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Trove Tuesday: Christmas in New South Wales. - A visit from Santa Claus

With Christmas rapidly approaching I thought I would find something to do with the Christmas theme for this weeks Trove Tuesday post. I don't know what today's children would make of Santa Claus using a dray drawn by bullocks adorned with fragrant blossoms on Christmas Eve, instead of a flying sleigh with reindeer!  It is an interesting mental image to say the least.

Source: Santa Claus in New South Wales. (1881, December 24). Illustrated Sydney News (NSW : 1853 - 1872), p. 3. Retrieved December 10, 2013, from


Santa Claus in New South Wales.(See page 13.)

And why not?  Why should not Santa Claus be as welcome in Australia as in the old world!  Colonial children are as fond of toys and as deserving of them as are those upon whom big-hearted, good-natured, ever-loving Santa Claus bestows his welcome favours in Europe and America.  Already crowds of little ones in this land of sunshine and flowers are learning to look forward in joyous expectancy to the bright morning when they shall awake and find tiny couches bestrewn with the glittering presents and tempting Christmas offerings brough by Santa Claus when, unseen, he visits them during their peaceful slumbers.  Santa Claus is the Robin Goodfellow of Christmastide, and in some parts of the colony, where the German settlers have brought with them the dear old popular customs of their beloved fatherland, the little toddlers have been taught to believe that punctually on Christmas eve, Santa Claus makes his appearance in a large dray, filled with toys and all sorts of nice things and drawn by bullocks adorned with fragrant blossoms, for the purpose of rewarding all the good little boys and girls, whose names have been written down in his big pocket-book.  True, they never see the old man, with his long, flowing white beard, but are there not before them the toys and playthings which he has brought with him from the world of wonders in which he resides! No, it is not until they grow up into men and women that they become wiser, and then they are not always thankful for the wisdom which they have gained.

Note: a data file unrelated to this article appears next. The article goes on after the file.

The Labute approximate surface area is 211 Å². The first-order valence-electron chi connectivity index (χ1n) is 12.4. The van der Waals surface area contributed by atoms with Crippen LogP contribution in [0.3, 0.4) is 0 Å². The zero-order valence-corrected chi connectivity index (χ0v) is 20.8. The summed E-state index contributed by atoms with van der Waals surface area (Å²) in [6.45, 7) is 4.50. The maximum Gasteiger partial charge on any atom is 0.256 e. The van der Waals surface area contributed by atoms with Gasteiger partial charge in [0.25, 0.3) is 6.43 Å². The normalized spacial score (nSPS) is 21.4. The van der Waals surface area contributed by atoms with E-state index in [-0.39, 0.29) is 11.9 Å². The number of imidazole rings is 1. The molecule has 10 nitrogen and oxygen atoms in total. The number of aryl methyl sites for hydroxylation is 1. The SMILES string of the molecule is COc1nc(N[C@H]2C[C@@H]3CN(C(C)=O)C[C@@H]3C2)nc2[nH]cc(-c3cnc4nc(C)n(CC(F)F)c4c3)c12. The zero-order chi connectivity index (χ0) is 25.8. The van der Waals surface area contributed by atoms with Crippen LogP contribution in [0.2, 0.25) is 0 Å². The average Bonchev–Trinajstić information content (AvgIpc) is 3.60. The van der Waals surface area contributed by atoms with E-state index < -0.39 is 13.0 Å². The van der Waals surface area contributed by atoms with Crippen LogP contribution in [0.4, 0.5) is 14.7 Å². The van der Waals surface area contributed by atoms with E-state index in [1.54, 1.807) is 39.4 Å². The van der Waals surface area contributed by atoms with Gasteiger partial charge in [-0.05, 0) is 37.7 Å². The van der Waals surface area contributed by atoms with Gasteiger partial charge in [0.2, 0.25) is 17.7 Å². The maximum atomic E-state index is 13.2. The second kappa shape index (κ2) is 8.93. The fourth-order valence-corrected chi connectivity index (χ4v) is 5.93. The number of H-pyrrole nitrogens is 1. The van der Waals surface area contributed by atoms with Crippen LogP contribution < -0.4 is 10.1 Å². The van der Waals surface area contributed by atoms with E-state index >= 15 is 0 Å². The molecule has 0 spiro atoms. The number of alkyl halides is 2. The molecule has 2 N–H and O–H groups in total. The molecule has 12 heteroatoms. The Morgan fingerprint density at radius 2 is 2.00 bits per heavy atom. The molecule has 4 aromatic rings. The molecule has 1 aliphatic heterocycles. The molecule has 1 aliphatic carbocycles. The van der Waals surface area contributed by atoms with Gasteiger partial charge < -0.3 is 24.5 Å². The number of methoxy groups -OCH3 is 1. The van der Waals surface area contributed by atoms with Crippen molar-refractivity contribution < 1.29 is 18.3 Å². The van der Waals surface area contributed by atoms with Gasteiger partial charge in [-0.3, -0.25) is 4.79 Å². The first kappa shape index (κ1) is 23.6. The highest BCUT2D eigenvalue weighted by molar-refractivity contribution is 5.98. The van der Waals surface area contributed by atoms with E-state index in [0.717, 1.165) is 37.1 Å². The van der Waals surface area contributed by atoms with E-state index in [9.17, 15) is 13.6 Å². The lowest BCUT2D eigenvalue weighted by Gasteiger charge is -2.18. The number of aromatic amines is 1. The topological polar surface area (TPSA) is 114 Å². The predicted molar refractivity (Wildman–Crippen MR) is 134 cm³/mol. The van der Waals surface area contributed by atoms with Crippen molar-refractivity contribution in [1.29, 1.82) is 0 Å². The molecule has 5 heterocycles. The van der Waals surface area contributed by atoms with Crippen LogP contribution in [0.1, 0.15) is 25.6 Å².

Source: [No heading]. (1881, December 24). Illustrated Sydney News (NSW : 1853 - 1872), p. 13. Retrieved December 10, 2013, from


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